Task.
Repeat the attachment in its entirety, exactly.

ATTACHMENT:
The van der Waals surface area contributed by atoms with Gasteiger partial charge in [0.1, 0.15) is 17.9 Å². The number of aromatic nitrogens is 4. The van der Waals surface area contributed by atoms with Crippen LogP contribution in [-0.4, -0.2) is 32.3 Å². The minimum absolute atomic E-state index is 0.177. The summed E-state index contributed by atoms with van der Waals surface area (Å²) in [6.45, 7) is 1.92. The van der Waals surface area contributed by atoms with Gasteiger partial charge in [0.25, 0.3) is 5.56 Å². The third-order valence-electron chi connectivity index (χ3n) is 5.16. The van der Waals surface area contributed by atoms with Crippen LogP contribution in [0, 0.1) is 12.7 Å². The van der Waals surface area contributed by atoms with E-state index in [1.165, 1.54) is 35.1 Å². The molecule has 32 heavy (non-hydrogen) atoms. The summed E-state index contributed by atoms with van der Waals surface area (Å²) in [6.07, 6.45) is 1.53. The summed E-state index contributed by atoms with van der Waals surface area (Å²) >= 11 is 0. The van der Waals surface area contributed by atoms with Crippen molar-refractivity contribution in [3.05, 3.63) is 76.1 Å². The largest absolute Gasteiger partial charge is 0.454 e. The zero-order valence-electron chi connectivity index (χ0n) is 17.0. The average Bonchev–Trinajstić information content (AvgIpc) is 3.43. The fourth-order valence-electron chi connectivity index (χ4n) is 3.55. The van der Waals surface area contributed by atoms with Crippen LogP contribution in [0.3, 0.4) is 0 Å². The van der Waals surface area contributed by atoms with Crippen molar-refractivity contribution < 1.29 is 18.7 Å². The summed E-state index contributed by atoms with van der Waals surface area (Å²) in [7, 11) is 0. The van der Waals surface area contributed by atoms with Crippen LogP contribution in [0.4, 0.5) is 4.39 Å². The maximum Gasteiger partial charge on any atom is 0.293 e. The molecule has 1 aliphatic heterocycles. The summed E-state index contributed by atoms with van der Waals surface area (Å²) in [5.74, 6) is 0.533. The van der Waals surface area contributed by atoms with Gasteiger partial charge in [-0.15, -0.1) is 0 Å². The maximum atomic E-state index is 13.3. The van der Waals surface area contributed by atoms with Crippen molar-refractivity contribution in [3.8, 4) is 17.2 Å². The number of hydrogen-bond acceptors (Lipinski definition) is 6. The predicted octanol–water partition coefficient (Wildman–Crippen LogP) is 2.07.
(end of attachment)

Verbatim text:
The van der Waals surface area contributed by atoms with Gasteiger partial charge in [0.1, 0.15) is 17.9 Å². The number of aromatic nitrogens is 4. The van der Waals surface area contributed by atoms with Crippen LogP contribution in [-0.4, -0.2) is 32.3 Å². The minimum absolute atomic E-state index is 0.177. The summed E-state index contributed by atoms with van der Waals surface area (Å²) in [6.45, 7) is 1.92. The van der Waals surface area contributed by atoms with Gasteiger partial charge in [0.25, 0.3) is 5.56 Å². The third-order valence-electron chi connectivity index (χ3n) is 5.16. The van der Waals surface area contributed by atoms with Crippen LogP contribution in [0, 0.1) is 12.7 Å². The van der Waals surface area contributed by atoms with E-state index in [1.165, 1.54) is 35.1 Å². The molecule has 32 heavy (non-hydrogen) atoms. The summed E-state index contributed by atoms with van der Waals surface area (Å²) in [6.07, 6.45) is 1.53. The summed E-state index contributed by atoms with van der Waals surface area (Å²) >= 11 is 0. The van der Waals surface area contributed by atoms with Crippen molar-refractivity contribution in [3.05, 3.63) is 76.1 Å². The largest absolute Gasteiger partial charge is 0.454 e. The zero-order valence-electron chi connectivity index (χ0n) is 17.0. The average Bonchev–Trinajstić information content (AvgIpc) is 3.43. The fourth-order valence-electron chi connectivity index (χ4n) is 3.55. The van der Waals surface area contributed by atoms with Crippen LogP contribution in [0.3, 0.4) is 0 Å². The van der Waals surface area contributed by atoms with Crippen molar-refractivity contribution < 1.29 is 18.7 Å². The summed E-state index contributed by atoms with van der Waals surface area (Å²) in [7, 11) is 0. The van der Waals surface area contributed by atoms with Crippen LogP contribution in [0.4, 0.5) is 4.39 Å². The maximum Gasteiger partial charge on any atom is 0.293 e. The molecule has 1 aliphatic heterocycles. The summed E-state index contributed by atoms with van der Waals surface area (Å²) in [5.74, 6) is 0.533. The van der Waals surface area contributed by atoms with Gasteiger partial charge in [-0.15, -0.1) is 0 Å². The maximum atomic E-state index is 13.3. The van der Waals surface area contributed by atoms with Crippen molar-refractivity contribution in [3.8, 4) is 17.2 Å². The number of hydrogen-bond acceptors (Lipinski definition) is 6. The predicted octanol–water partition coefficient (Wildman–Crippen LogP) is 2.07.